Naturehumaine designed the single-storey Sorel House for a young woman who wanted to be close to her family. The brief was to create a modern home that stands out from the numerous brick buildings of the surrounding neighbourhood.
"We were faced with the challenge of designing a contemporary single-family home in the middle of suburbia, amidst a sea of Victorian-inspired residences," said the architects.
To create a counterpoint to the brick, steel panels were used to clad the exterior of the building, complemented by a series of black-framed windows.
A gabled roof sits flush with the building's facade, which looks like it has been folded in the middle. The entrance sits within a recess that provides a sheltered porch.
"Chamfered cuts in the roof both create dynamic angular perspectives and create intimate covered exterior spaces such as the front entry," the architects explained.
At the back of the house, a terrace with a slatted timber balcony looks out over a wooded garden.
Glazed doors open into the interior living space from the sheltered terrace, where white surfaces reflect natural light into the space and allow the family to inject their own personality into the design.
Contrasting with the neutral colour scheme, a black-framed triangular window sits in the join of the gabled roof. There are also two skylights, separated with a bright yellow partition.
"Southern light is brought in by two majestic skylights positioned at the centre of the house and an angular yellow volume divides the skylights, warming the light and diverting its direction," the studio said.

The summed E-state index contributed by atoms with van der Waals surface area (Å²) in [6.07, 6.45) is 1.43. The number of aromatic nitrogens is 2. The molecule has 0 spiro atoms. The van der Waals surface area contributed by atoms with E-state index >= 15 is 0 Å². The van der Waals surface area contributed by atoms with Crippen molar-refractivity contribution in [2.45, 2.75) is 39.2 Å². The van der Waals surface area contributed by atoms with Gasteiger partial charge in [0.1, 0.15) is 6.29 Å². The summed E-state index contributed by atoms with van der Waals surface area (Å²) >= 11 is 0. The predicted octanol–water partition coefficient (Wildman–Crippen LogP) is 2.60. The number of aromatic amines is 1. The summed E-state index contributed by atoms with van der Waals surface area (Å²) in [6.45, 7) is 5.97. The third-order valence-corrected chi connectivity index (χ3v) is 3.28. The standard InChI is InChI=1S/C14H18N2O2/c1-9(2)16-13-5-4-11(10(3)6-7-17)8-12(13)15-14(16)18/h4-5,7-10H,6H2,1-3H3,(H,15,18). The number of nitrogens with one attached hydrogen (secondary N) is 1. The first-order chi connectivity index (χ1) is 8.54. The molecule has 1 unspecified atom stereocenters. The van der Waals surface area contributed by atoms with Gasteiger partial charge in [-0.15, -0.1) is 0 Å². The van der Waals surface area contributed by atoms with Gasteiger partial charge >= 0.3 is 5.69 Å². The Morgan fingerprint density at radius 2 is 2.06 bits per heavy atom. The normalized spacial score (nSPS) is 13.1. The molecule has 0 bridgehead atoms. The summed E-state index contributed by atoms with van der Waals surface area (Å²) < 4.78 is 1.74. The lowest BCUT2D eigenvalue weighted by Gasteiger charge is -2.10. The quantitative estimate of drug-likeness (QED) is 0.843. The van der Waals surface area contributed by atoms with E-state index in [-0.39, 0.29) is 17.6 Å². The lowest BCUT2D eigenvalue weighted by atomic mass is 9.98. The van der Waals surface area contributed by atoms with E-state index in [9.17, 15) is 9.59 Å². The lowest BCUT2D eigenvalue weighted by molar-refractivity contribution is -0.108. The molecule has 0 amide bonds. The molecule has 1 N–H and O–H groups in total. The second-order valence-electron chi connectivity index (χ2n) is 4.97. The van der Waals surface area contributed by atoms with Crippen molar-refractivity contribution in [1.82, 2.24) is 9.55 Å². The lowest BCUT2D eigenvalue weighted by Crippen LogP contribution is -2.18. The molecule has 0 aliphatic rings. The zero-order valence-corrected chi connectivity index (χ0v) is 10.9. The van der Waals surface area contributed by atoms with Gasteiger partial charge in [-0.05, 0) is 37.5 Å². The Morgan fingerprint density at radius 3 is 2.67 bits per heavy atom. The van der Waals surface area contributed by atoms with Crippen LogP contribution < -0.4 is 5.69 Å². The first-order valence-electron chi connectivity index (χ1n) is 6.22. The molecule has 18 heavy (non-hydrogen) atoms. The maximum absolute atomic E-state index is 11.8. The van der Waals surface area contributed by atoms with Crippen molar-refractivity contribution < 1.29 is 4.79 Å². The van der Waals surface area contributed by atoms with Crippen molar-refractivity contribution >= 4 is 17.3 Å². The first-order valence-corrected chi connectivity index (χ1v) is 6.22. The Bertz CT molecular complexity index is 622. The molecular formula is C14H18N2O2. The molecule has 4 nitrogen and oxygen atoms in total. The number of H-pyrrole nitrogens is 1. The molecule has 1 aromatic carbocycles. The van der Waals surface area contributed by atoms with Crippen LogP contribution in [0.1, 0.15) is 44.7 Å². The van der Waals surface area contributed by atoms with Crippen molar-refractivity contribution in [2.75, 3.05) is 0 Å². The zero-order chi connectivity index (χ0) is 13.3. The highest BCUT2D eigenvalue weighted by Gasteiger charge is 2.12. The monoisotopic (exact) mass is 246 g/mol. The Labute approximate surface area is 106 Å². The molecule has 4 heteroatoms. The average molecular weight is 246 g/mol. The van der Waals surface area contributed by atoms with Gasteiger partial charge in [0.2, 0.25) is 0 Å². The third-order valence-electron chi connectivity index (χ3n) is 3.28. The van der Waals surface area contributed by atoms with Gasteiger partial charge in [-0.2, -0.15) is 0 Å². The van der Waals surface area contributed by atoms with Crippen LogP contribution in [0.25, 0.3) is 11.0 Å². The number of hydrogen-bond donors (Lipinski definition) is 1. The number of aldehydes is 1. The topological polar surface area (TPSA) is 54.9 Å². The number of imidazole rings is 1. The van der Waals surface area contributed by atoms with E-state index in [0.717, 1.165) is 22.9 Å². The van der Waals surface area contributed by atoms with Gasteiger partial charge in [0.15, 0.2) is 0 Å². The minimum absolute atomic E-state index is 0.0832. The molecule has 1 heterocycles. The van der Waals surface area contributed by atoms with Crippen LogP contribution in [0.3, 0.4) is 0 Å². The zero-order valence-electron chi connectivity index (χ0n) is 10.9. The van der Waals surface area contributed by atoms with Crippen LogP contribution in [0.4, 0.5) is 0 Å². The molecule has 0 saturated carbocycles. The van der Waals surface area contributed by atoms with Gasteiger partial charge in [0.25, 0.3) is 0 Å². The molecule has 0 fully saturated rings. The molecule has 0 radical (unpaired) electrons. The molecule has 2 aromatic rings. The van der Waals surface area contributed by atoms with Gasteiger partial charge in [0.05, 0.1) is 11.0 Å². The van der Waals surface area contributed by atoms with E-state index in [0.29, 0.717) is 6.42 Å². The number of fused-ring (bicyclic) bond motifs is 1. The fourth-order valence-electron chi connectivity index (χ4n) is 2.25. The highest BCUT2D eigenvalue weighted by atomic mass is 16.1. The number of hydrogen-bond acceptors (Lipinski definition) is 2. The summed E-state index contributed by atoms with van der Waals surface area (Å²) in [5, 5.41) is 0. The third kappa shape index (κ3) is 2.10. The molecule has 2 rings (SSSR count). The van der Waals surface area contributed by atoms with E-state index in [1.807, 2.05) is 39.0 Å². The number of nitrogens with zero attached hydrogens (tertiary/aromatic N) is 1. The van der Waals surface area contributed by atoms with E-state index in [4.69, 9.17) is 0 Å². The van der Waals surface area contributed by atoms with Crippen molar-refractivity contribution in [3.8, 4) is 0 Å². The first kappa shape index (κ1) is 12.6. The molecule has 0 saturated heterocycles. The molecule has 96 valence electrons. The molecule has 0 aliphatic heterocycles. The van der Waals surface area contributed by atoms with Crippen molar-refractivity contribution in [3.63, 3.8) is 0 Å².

An extractor unit suspended above a freestanding kitchen worktop is clad in the same locally sourced timber used to panel the interior doors, while wooden floorboards run throughout the property.
The master bedroom and bathroom are positioned along the south-west wall and a dining room sits next to the terrace.
At the front of the house, the entrance hall connects to a garage and office space, allowing the client to work from home.
Photography is by Adrien Williams.
Here's some more text from Naturehumaine:
Sorel House, Montreal, Canada
We were faced with the challenge of designing a contemporary single-family home in the middle of suburbia, amidst a sea of Victorian-inspired houses. The client purchased a vacant lot in Sorel, a suburb of Montreal, to be close to her family. She imagined a house that would stand out from its surroundings.
The form of the house was created by offsetting 2 rectangular bars in plan, bridging over them with a gable roof and chamfering the corners. These chamfered cuts in the roof both create dynamic angular perspectives and create intimate covered exterior spaces such as the front entry and the screened-in porch.
A small footprint of 1200 sqft was used on a generous sized site, leaving the existing trees undisturbed. The house was oriented perpendicular to the road, creating a semi-private wooded garden on the north side of the house. Southern light is brought in by two majestic skylights positioned at the centre of the house. An angular yellow volume dividing the two skylights both warms the light, and diverts its direction.